East Village Cheese Shop

(Image credit: Apartment Therapy)

$3.40. That’s all I had. After reading review after review declaring how “cheap” the East Village Cheese Shop was, I decided to give it a shot. I would go in there with the change I had in my pocket and see what I could come out with.

As it turns out, I could have bought quite a bit, but not much was anything I’d want to walk away with. As you enter the store, the front windows are covered with specials. Grana Padano for $7.99, 8oz of Brie for $1.50…such deals, it boggles the mind.

How can cheese be that cheap? On the web, I’ve heard a lot of answers, but quality is rarely one of them.

I found it ironic that, while many reviewers described it as “good cheese for American cheese prices!”, they failed to find the parallels. It’s true that Camembert, no matter how poor, will win out over Kraft slices. But when the Camembert is a processed, factory produced cheese that just happens to be made in France instead of America, just how much of a difference is there?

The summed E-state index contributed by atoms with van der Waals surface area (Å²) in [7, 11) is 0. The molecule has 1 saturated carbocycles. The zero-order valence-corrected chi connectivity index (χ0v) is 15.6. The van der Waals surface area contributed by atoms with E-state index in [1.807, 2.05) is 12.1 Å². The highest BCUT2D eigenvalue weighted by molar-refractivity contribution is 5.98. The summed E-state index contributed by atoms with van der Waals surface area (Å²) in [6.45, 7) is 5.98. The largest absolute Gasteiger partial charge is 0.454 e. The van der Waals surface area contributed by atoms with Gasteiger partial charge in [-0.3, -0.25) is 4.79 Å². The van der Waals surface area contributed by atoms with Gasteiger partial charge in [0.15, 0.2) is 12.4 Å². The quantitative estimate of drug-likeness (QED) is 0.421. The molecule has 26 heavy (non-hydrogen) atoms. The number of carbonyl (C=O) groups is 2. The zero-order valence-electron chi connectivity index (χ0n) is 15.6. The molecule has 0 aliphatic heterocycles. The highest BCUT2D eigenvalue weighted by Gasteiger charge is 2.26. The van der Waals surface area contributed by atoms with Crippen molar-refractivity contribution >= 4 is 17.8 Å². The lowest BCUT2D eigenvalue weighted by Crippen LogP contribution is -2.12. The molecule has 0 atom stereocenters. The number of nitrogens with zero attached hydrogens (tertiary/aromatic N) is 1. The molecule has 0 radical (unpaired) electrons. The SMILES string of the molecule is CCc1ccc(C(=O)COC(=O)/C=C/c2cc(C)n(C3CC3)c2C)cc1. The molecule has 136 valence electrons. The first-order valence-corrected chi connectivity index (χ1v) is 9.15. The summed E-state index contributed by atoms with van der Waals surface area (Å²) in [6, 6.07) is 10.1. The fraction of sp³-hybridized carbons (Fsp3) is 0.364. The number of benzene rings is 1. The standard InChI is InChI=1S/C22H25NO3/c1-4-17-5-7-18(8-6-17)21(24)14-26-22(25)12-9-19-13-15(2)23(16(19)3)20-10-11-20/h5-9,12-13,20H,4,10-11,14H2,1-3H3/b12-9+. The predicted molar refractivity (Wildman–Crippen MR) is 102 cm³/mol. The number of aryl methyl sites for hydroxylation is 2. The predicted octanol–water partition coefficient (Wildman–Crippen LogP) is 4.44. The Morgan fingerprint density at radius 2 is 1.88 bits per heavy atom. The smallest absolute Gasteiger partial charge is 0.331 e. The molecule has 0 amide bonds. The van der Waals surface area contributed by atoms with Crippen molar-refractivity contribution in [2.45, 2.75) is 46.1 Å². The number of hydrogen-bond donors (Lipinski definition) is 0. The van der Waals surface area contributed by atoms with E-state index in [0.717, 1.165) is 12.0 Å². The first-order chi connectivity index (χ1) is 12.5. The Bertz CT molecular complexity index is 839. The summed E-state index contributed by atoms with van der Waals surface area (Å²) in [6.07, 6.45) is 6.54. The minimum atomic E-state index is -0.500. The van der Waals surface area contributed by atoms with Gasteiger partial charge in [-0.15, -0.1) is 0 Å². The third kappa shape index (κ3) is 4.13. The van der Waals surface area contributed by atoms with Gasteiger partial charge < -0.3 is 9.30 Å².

Those qualms aside, there are some valid reasons to head to the East Village Cheese Shop: their crackers and biscuits are the very same brands carried at other speciality food shops and are, on average, $0.30-$0.50 less. They also offer a full line of Ben’s cream cheese, which is some of the best in the city, at a similar discount.

In their cheese case, they have the same line of Goudas that other major shops carry, at almost $5.00 less a pound. The Midnight Moon (a young goat gouda), in particular, was an excellent deal at $9.99/lb.

There are two major caveats to even these though: tastings are not allowed, so you need to know what you’re getting into beforehand, and the minimum purchase is a half pound. However, at their prices, I don’t see the latter as much of a barrier.

So what did I get with my $3.40? An Italian ice down the street.